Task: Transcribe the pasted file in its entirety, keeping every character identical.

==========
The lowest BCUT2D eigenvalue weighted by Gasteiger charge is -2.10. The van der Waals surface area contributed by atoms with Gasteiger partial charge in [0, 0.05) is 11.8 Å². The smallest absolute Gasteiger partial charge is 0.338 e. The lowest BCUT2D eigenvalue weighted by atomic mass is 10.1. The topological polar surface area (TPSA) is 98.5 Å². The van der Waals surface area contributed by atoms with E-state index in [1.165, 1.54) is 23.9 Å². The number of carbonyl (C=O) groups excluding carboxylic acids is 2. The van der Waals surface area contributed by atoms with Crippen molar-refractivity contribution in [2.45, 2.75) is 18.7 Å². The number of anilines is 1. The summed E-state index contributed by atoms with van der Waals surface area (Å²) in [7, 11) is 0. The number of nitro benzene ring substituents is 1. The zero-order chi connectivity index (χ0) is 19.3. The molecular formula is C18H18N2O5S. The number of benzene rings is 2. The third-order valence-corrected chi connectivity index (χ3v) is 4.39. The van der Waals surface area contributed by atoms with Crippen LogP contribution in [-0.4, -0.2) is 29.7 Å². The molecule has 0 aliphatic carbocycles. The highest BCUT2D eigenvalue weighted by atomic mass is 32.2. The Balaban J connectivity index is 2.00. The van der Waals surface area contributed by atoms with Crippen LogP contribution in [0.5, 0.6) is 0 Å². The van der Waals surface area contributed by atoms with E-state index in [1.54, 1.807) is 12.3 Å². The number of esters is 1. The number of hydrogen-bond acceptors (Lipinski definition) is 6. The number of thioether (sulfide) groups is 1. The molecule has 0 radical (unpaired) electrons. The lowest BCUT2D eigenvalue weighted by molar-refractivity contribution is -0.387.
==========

The lowest BCUT2D eigenvalue weighted by Gasteiger charge is -2.10. The van der Waals surface area contributed by atoms with Gasteiger partial charge in [0, 0.05) is 11.8 Å². The smallest absolute Gasteiger partial charge is 0.338 e. The lowest BCUT2D eigenvalue weighted by atomic mass is 10.1. The topological polar surface area (TPSA) is 98.5 Å². The van der Waals surface area contributed by atoms with E-state index in [1.165, 1.54) is 23.9 Å². The number of carbonyl (C=O) groups excluding carboxylic acids is 2. The van der Waals surface area contributed by atoms with Crippen molar-refractivity contribution in [2.45, 2.75) is 18.7 Å². The number of anilines is 1. The summed E-state index contributed by atoms with van der Waals surface area (Å²) in [7, 11) is 0. The number of nitro benzene ring substituents is 1. The zero-order chi connectivity index (χ0) is 19.3. The molecular formula is C18H18N2O5S. The number of benzene rings is 2. The third-order valence-corrected chi connectivity index (χ3v) is 4.39. The van der Waals surface area contributed by atoms with Crippen LogP contribution in [-0.4, -0.2) is 29.7 Å². The molecule has 0 aliphatic carbocycles. The highest BCUT2D eigenvalue weighted by atomic mass is 32.2. The Balaban J connectivity index is 2.00. The van der Waals surface area contributed by atoms with Crippen LogP contribution in [0.5, 0.6) is 0 Å². The van der Waals surface area contributed by atoms with E-state index in [1.54, 1.807) is 12.3 Å². The number of esters is 1. The number of hydrogen-bond acceptors (Lipinski definition) is 6. The number of thioether (sulfide) groups is 1. The molecule has 0 radical (unpaired) electrons. The lowest BCUT2D eigenvalue weighted by molar-refractivity contribution is -0.387.